When all was said and done last April, 256 NFL hopefuls were selected in the league’s draft.
The quarterbacks, especially the five who were selected in the first round, fueled much of the discussion. But as the season unfolded, the best defenders in the draft showed just how much impact they could have on a team’s fortunes.
Toss in the undrafted revelations such as Broncos running back Phillip Lindsay or a fifth-round pick like Bears defensive tackle Bilal Nichols or a seventh-round pick on a kicker like Jason Sanders for the Dolphins, and it was quite the season for the league’s new guard.
And after a season’s worth of game analysis and several hours’ worth of discussions with personnel evaluators and players, here are our rookies of the years and 2018 all-rookie team.
This group is mostly position-specific, but offensive guard and tackle include both spots. Also, there is a “flex” position on both offense and defense to give a nod to some situational multitasking that is a part of the way the game is played.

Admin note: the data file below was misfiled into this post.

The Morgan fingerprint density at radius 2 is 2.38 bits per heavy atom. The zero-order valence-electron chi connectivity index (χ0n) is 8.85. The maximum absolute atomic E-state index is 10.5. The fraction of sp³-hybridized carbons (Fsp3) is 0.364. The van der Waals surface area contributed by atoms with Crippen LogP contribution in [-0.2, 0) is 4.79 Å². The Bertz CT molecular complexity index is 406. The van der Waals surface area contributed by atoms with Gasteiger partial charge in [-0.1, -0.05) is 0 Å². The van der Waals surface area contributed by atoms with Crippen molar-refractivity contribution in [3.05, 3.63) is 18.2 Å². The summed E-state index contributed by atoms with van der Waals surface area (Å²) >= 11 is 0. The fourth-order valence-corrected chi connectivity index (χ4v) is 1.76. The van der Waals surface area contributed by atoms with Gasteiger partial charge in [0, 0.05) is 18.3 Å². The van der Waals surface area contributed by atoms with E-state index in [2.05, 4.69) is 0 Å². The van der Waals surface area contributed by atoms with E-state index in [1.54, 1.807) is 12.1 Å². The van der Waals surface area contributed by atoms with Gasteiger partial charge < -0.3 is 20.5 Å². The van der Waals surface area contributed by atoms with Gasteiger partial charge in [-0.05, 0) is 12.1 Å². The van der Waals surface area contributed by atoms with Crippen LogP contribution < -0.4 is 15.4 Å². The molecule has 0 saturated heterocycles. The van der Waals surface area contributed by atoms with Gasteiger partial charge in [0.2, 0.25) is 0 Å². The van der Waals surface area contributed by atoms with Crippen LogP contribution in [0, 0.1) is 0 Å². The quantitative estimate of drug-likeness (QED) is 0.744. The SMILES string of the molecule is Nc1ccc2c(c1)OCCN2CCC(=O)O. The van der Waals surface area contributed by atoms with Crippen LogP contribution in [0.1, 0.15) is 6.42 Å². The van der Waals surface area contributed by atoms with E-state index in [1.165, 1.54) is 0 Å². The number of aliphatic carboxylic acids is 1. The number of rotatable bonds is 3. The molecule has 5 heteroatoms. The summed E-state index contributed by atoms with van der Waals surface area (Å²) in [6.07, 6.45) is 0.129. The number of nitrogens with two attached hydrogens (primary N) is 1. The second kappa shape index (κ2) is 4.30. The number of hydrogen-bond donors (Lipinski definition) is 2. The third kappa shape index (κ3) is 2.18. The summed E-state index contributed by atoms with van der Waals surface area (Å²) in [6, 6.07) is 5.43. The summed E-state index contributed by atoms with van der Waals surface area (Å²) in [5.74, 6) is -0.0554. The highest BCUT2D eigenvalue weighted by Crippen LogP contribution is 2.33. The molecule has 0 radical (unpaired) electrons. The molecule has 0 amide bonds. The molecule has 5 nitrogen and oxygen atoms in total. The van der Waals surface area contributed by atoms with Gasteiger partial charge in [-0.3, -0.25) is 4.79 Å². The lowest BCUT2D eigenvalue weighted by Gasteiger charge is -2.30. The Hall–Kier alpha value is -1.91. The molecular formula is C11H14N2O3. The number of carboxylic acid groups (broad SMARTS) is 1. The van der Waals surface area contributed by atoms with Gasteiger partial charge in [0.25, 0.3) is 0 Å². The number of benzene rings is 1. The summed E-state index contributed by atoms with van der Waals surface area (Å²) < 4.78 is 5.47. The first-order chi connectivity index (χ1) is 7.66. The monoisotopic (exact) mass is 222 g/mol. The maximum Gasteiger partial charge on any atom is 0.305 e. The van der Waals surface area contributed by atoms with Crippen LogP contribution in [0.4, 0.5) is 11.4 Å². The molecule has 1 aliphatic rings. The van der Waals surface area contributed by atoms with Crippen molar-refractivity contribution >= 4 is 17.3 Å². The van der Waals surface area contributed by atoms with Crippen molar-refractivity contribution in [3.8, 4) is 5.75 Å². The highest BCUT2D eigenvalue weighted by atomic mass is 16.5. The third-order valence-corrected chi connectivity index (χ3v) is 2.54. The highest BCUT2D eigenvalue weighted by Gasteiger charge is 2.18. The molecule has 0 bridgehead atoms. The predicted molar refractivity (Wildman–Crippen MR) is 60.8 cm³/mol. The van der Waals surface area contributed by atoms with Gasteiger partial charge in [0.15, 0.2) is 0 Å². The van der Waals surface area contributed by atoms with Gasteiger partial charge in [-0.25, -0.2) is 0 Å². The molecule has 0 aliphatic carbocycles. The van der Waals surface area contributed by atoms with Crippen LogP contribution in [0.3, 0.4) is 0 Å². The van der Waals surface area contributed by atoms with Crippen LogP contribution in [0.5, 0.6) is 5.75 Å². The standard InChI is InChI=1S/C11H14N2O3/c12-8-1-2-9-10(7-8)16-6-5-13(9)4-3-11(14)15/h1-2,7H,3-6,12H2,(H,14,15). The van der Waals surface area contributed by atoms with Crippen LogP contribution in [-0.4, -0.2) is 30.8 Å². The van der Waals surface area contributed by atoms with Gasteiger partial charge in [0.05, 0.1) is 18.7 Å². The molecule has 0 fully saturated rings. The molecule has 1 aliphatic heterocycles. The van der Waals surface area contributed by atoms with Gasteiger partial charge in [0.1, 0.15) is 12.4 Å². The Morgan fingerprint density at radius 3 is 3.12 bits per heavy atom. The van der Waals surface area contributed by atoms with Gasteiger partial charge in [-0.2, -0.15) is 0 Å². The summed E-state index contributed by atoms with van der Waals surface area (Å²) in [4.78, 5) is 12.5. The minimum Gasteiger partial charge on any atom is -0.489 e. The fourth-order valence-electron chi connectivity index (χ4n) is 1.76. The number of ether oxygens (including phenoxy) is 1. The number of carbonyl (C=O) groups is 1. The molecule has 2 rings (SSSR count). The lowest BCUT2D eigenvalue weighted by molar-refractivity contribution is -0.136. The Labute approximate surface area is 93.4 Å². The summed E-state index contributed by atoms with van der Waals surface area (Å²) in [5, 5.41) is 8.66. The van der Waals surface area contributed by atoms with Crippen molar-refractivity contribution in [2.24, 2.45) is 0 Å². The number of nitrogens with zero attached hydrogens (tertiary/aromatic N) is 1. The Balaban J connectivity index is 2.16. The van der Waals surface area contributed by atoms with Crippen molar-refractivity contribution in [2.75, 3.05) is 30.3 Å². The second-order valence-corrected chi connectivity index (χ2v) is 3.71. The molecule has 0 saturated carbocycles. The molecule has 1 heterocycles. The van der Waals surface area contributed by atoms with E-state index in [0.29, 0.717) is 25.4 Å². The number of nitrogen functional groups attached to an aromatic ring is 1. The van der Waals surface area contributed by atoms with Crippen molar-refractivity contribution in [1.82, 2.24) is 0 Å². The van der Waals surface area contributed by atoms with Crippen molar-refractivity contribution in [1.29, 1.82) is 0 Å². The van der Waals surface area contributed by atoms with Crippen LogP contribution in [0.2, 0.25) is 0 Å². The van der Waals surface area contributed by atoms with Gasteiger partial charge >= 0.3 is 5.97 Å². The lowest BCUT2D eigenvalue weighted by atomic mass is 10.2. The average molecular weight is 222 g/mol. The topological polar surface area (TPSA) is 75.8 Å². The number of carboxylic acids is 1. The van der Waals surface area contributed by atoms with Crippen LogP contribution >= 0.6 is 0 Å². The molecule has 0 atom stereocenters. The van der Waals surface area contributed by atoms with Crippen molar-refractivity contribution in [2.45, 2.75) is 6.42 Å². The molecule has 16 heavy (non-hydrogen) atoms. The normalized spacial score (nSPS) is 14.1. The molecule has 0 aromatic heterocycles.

The Baltimore Ravens, who finished the regular season No. 1 in total defense and No. 2 in scoring defense this season, surrendered 300 yards passing just three times in 2018. Once was to the likely league MVP, Patrick Mahomes, who threw for 377 yards in Week 14. The other two were to Mayfield, including 342 yards with a touchdown in his second NFL start. Mayfield simply did the most with the highest degree of difficulty at the position for a team that won one game in the previous two seasons combined.